I decided we should all share our tips and tricks to help one another out.  The more productive we seem to be during our long days, the more time we have for fun stuff like crafting!  And it would be helpful when you have that last minute guest stop by.

Clorox wipes are one of my all-time favorite inventions for quick cleanups.  I use them for everything.  On the rare occasion that I run out though, I have been known to use baby wipes to clean up the bathroom counter, wipe toddler fingerprints off of coffee tables and clean up juice spots on the kitchen floor.

Between my kitchen and my living room, I have 4 junk drawers.  2 of them are low enough for my toddler to reach, so they are hers.  Rather than stashing the toys that are too small for Baby D to play with on top of my counters or tables, she throws her own stuff in the drawers.  I have also been known to fill an empty laundry basket with things that belong on another floor of the house and throw it in a closet until I feel like getting to it, or need to get something I’ve thrown in the bottom of it, usually about a week later.  Unfortunately, my big dog Buddy sheds so much that not vacuuming is not an option for me, and I have yet to find a shortcut around this.  I have, however, just thrown all the toys up onto the couch in order to be able to do a quick run around the room.  Big Sister C likes to help out with the cleaning too.  A dry Swiffer mop with 2 of the pole extensions taken out is the perfect height for her, and she is always happy to run around with the Swiffer duster and take care of the tables and bannisters for me.  Start those kids cleaning early!  The day she’s able to clean a toilet will be a celebration in my house!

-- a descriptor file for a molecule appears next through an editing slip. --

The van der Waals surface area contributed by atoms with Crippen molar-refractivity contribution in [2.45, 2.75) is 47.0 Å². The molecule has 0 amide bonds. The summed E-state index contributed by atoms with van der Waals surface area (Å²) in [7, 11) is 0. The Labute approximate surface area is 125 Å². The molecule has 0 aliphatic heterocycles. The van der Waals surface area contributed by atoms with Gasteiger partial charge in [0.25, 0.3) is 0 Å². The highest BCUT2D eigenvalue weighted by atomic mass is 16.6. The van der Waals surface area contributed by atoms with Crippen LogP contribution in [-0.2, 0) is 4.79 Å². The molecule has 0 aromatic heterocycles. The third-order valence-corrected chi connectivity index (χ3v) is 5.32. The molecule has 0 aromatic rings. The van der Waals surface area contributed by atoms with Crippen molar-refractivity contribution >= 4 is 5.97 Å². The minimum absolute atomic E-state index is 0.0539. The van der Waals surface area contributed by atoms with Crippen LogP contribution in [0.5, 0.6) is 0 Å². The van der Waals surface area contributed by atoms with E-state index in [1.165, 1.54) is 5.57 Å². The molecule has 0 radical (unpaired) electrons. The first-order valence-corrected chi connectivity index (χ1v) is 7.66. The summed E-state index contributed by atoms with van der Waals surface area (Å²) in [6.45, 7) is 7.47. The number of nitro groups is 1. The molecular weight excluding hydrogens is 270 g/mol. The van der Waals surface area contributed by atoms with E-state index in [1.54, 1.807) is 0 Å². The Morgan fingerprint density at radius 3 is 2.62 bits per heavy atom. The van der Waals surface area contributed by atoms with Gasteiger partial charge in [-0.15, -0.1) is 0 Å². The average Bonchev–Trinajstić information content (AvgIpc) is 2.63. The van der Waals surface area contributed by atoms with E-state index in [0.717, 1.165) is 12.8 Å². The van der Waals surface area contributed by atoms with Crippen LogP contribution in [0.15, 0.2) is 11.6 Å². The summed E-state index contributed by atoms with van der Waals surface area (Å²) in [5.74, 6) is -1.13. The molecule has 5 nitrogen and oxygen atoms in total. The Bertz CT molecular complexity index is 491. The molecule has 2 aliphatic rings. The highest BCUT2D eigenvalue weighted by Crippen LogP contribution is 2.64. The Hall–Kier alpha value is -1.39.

Please share your own cheater cleaning ideas in the comments!

Adventures in minor reupholstering


2 years ago, my Mom picked up a small reading chair for my daughter at a garage sale.  She has loved it and now my son does too.  The problem was, the fabric shows stains pretty badly and when I tried to clean it, you would then see the water stains.  After seeing how easy it was to re-cover the car seat, I decided to give re-upholstering the chair a try.  Here’s what I started with:


The main thing I learned from the previous project was to take pictures…. lots of them.  I kept my camera next to me the whole time and picked it up every time I got to another section of the chair.  I also labeled everything as I went.  When I got the original pieces off of the chair, I used them as my guide to cut the new fabric.


The tools needed to complete this task were a flathead screwdriver and needlenose pliers to remove the old upholstery, scissors, pins and a sewing machine to prepare the new fabric (honestly, there was very little sewing involved and it could easily be done by hand) and a staple gun to put on the new stuff.  I picked up my fabric from Hancock Fabrics.  They’ve got a huge section of designer upholstery remnants that they sell for $4 a yard!  I got enough of this great, soft, durable brown corduroy-style couch fabric to complete my project for just over $10!  Pair that with the staple gun I bought (my husband’s was too heavy-duty and the staples were only 1/4 in wide) and I spent a little over $20 and a couple of hours of my time to make a really cute addition to our family’s living room.

I wanted to add a little something to it, because I thought the brown was just a little too plain.  My first thought was a ‘P’ for our last name, but then I couldn’t pass it on to a friend or family member once we were finished with it.  Becca suggested I do a bookworm, and I thought Eric Carle’s ‘Very Hungry Caterpillar’ would make a great addition and be fairly simple to applique.  I just used fabric from my stash to make it happen and I think he couldn’t have come out any cuter!

When I finally put the chair down for the kids, my daughter sat on the arm and ‘pet’ it, telling me how soft it was, and my son stood in front of it, banging on the caterpillar and talking to it.  I’m pretty sure they love it!  -Kelly